Based on the results of the present study, taping extensor region, rather than flexor or extensor/flexor regions of the forearm had the greatest effects on grip strength. Previous studies showed that extensor muscles stabilize the grip, exert compressive force on metacarpophalangeal and wrist joints and balancing force on flexors, and cause stronger contraction of flexor muscles by maintaining the length-tension relationship (27). On the other hand, extensor and flexor muscles have postural (tonic) and phasic nature, respectively. Due to lower stimulation threshold of type I muscle fibers (slow twitch) in tonic muscles compared to phasic muscles (28), taping stimulating low threshold receptors has a greater effect on extensor muscles. Moreover, the extensor side of the forearm is more hairy than its flexor side. More hair follicles under the tape can enhance muscle stimulation (29). Therefore, greater grip strength following taping of extensor muscles of the forearm can be attributed to tonic nature of these muscles and presence of more hair follicles in the area.

As mentioned before, the greatest effect of taping appeared after 0.5 hour in men and 1.5 hours in women. Since women generally enjoy better thermoregulation than men, their skin temperature is lower than men in low ambient temperature. Besides, their skin temperature increases more slowly than men. However, the ultimate temperature rise is greater in women than men (30). This process can justify delayed effect of taping in women. Although the tape acts as a protective layer preventing heat transfer and increases skin temperature, gradual temperature change in women (caused by thicker subcutaneous fat layer) slows the increase in strength.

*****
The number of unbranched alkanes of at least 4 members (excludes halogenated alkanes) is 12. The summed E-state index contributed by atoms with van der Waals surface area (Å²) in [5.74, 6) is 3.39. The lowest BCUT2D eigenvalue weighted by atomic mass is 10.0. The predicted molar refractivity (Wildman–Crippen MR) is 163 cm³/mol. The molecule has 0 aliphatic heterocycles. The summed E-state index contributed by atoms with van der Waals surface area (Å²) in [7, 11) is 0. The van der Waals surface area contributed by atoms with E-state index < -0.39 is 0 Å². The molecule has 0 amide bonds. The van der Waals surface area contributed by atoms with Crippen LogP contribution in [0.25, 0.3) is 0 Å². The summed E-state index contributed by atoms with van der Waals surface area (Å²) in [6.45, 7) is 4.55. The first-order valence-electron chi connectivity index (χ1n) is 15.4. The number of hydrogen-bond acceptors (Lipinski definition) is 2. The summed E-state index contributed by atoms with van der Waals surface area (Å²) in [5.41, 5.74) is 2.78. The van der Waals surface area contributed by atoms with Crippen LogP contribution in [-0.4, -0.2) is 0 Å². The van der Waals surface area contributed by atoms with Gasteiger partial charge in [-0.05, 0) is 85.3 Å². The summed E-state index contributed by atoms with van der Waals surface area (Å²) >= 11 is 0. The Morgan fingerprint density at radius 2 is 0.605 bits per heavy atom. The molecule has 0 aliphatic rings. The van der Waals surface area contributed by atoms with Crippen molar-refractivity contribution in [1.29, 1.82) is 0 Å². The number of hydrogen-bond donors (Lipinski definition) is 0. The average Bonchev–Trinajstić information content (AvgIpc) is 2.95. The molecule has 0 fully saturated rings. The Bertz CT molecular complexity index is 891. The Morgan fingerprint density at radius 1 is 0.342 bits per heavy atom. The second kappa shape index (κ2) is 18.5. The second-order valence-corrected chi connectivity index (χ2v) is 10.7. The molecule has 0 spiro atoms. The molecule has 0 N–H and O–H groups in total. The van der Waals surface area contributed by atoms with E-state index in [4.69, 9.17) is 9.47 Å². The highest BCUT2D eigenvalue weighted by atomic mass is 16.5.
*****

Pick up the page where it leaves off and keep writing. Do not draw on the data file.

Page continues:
There were some weaknesses in this study including small sample size, sampling method, and studying only normal subjects. Strength points of this study included determining the best region of forearm taping to reach the maximum increase in grip strength. Moreover, this study identified peak time effect of Kinesio taping in both genders. Therefore, athletes in both genders can obtain a better benefit as a result.

The results of the present study showed that Kinesio taping could effectively increase grip strength in healthy people. The best region for taping was extensor region of the forearm. Moreover, despite slower increase of grip strength in women, final levels were much higher in women than men.

Acknowledgments

Authors would like to thank all of the participants in this project.

Footnotes

Funding/Support: This article was supported by Shahid Beheshti University of Medical Sciences.

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Table 1.

Sample Characteristics a,b

Age, yWeight, kgHeight, cmBMI, kg/m2
Male (n = 20)22.35 (1.95)74.45 (10.96)173.70 (7.33)23.57 (0.97)
Female (n = 20)22.25 (2.46)57.60 (8.06)161.35 (5.00)23.06 (0.88)
a Values are presented as mean (SD).
b Abbreviation: BMI; body mass index.

Table 2.

Percent Changes (Compared to Before Taping) in Grip Strength After Application of Kinesio Tape on Flexor, Extensor and Flexor/Extensor Regions at Different Times in Males and Females a

Time intervalMaleFemale
FlexorExtensorFlexor/ExtensorFlexorExtensorFlexor/Extensor
Immediate1.67 (1.83), P < 0.0015.07 (5.52), P < 0.0011.92 (1.59), P < 0.0010.31 (5.14), P = 0.0097.59 (6.20), P < 0.0010.81 (3.80), P = 0.050
0.5 h4.13 (2.31), P < 0.00110.83 (7.88), P < 0.0014.17 (3.65), P < 0.0011.76 (2.40), P < 0.00113.53 (8.76), P < 0.0011.58 (2.78), P = 0.019
1 h3.52 (3.32), P < 0.0019.21 (8.33), P < 0.0013.13 (4.20), P = 0.0024.43 (3.02), P < 0.00118.50 (13.92), P < 0.0013.98 (3.13), P < 0.001
1.5 h2.29 (3.69), P = 0.0415.42 (6.40), P = 0.0152.92 (3.46), P = 0.0497.79 (3.20), P < 0.00123.92 (15.96), P < 0.0017.87 (3.11), P < 0.001
2 h1.83 (3.55), P = 0.0291.68 (2.99), P = 0.0382.63 (2.29), P < 0.0014.91 (2.88), P < 0.00118.86 (15.02), P < 0.0014.70 (2.70), P < 0.001
a Values are presented as mean (SD).

Figure 1.

Percent Changes in Grip Strength After Kinesio Taping on Extensor Region in Males at Different Times

Figure 2.

Percent Changes in Grip Strength After Kinesio Taping on Extensor Region in Females at Different Times